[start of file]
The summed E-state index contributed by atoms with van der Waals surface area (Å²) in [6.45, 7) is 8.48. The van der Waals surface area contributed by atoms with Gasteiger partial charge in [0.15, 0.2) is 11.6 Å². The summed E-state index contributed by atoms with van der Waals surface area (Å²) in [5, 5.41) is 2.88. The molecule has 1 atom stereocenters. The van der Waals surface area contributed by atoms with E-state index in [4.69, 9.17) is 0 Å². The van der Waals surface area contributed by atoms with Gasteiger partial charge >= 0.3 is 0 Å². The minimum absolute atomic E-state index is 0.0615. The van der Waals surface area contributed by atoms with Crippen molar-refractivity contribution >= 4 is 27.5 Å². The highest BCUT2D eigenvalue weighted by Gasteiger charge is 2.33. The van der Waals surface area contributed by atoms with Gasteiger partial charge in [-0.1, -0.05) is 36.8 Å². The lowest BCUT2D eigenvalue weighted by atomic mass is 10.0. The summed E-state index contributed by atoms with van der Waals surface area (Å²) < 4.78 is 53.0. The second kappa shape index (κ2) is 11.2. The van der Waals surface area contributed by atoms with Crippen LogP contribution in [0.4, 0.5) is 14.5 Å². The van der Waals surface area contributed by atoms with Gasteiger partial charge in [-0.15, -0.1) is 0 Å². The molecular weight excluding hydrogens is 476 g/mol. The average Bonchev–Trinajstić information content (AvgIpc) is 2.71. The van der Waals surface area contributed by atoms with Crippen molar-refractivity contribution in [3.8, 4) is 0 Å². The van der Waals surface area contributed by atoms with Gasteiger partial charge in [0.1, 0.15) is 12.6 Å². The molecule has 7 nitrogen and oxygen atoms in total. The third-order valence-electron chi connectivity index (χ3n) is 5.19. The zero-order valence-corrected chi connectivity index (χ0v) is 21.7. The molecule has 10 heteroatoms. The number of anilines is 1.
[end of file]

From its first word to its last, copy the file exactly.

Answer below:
The summed E-state index contributed by atoms with van der Waals surface area (Å²) in [6.45, 7) is 8.48. The van der Waals surface area contributed by atoms with Gasteiger partial charge in [0.15, 0.2) is 11.6 Å². The summed E-state index contributed by atoms with van der Waals surface area (Å²) in [5, 5.41) is 2.88. The molecule has 1 atom stereocenters. The van der Waals surface area contributed by atoms with E-state index in [4.69, 9.17) is 0 Å². The van der Waals surface area contributed by atoms with Gasteiger partial charge >= 0.3 is 0 Å². The minimum absolute atomic E-state index is 0.0615. The van der Waals surface area contributed by atoms with Crippen molar-refractivity contribution >= 4 is 27.5 Å². The highest BCUT2D eigenvalue weighted by Gasteiger charge is 2.33. The van der Waals surface area contributed by atoms with Gasteiger partial charge in [-0.1, -0.05) is 36.8 Å². The lowest BCUT2D eigenvalue weighted by atomic mass is 10.0. The summed E-state index contributed by atoms with van der Waals surface area (Å²) < 4.78 is 53.0. The second kappa shape index (κ2) is 11.2. The van der Waals surface area contributed by atoms with Crippen LogP contribution in [0.4, 0.5) is 14.5 Å². The van der Waals surface area contributed by atoms with Gasteiger partial charge in [-0.15, -0.1) is 0 Å². The molecular weight excluding hydrogens is 476 g/mol. The average Bonchev–Trinajstić information content (AvgIpc) is 2.71. The van der Waals surface area contributed by atoms with Crippen molar-refractivity contribution in [3.8, 4) is 0 Å². The van der Waals surface area contributed by atoms with Gasteiger partial charge in [0.1, 0.15) is 12.6 Å². The molecule has 7 nitrogen and oxygen atoms in total. The third-order valence-electron chi connectivity index (χ3n) is 5.19. The zero-order valence-corrected chi connectivity index (χ0v) is 21.7. The molecule has 10 heteroatoms. The number of anilines is 1.